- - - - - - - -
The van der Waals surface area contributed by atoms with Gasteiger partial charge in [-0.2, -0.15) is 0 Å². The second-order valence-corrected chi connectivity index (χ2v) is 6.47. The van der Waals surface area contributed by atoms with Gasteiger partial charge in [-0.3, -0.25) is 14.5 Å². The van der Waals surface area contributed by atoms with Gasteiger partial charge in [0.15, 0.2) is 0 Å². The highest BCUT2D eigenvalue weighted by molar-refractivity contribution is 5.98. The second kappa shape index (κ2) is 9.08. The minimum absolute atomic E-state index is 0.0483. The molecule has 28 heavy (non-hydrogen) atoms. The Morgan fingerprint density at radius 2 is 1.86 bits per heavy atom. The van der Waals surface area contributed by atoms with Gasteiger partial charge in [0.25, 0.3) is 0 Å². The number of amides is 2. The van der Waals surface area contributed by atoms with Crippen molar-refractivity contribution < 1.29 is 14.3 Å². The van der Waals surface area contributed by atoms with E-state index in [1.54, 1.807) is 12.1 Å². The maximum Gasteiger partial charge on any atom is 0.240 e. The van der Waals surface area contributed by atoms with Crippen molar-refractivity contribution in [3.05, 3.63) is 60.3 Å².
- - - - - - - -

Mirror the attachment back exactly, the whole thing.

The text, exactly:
The van der Waals surface area contributed by atoms with Gasteiger partial charge in [-0.2, -0.15) is 0 Å². The second-order valence-corrected chi connectivity index (χ2v) is 6.47. The van der Waals surface area contributed by atoms with Gasteiger partial charge in [-0.3, -0.25) is 14.5 Å². The van der Waals surface area contributed by atoms with Gasteiger partial charge in [0.15, 0.2) is 0 Å². The highest BCUT2D eigenvalue weighted by molar-refractivity contribution is 5.98. The second kappa shape index (κ2) is 9.08. The minimum absolute atomic E-state index is 0.0483. The molecule has 28 heavy (non-hydrogen) atoms. The Morgan fingerprint density at radius 2 is 1.86 bits per heavy atom. The van der Waals surface area contributed by atoms with Gasteiger partial charge in [0.25, 0.3) is 0 Å². The number of amides is 2. The van der Waals surface area contributed by atoms with Crippen molar-refractivity contribution < 1.29 is 14.3 Å². The van der Waals surface area contributed by atoms with E-state index in [1.54, 1.807) is 12.1 Å². The maximum Gasteiger partial charge on any atom is 0.240 e. The van der Waals surface area contributed by atoms with Crippen molar-refractivity contribution in [3.05, 3.63) is 60.3 Å².